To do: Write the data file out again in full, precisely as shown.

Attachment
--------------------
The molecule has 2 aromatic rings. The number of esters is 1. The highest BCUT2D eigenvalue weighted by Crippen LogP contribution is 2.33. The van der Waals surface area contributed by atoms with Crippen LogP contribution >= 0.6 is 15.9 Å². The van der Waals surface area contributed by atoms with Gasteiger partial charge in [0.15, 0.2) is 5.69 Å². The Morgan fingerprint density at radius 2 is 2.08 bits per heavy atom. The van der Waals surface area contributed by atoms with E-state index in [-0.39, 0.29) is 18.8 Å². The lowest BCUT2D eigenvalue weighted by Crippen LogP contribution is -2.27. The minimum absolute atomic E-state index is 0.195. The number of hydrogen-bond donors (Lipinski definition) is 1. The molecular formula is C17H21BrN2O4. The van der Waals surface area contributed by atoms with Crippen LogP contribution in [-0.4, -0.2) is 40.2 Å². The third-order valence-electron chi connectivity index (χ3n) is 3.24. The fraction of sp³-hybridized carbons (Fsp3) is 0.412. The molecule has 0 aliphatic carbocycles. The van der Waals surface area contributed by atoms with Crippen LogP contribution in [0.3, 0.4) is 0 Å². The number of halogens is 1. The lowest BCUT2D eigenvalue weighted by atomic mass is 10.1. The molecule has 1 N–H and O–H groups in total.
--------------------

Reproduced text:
The molecule has 2 aromatic rings. The number of esters is 1. The highest BCUT2D eigenvalue weighted by Crippen LogP contribution is 2.33. The van der Waals surface area contributed by atoms with Crippen LogP contribution >= 0.6 is 15.9 Å². The van der Waals surface area contributed by atoms with Gasteiger partial charge in [0.15, 0.2) is 5.69 Å². The Morgan fingerprint density at radius 2 is 2.08 bits per heavy atom. The van der Waals surface area contributed by atoms with E-state index in [-0.39, 0.29) is 18.8 Å². The lowest BCUT2D eigenvalue weighted by Crippen LogP contribution is -2.27. The minimum absolute atomic E-state index is 0.195. The number of hydrogen-bond donors (Lipinski definition) is 1. The molecular formula is C17H21BrN2O4. The van der Waals surface area contributed by atoms with Crippen LogP contribution in [-0.4, -0.2) is 40.2 Å². The third-order valence-electron chi connectivity index (χ3n) is 3.24. The fraction of sp³-hybridized carbons (Fsp3) is 0.412. The molecule has 0 aliphatic carbocycles. The van der Waals surface area contributed by atoms with Crippen LogP contribution in [0.3, 0.4) is 0 Å². The number of halogens is 1. The lowest BCUT2D eigenvalue weighted by atomic mass is 10.1. The molecule has 1 N–H and O–H groups in total.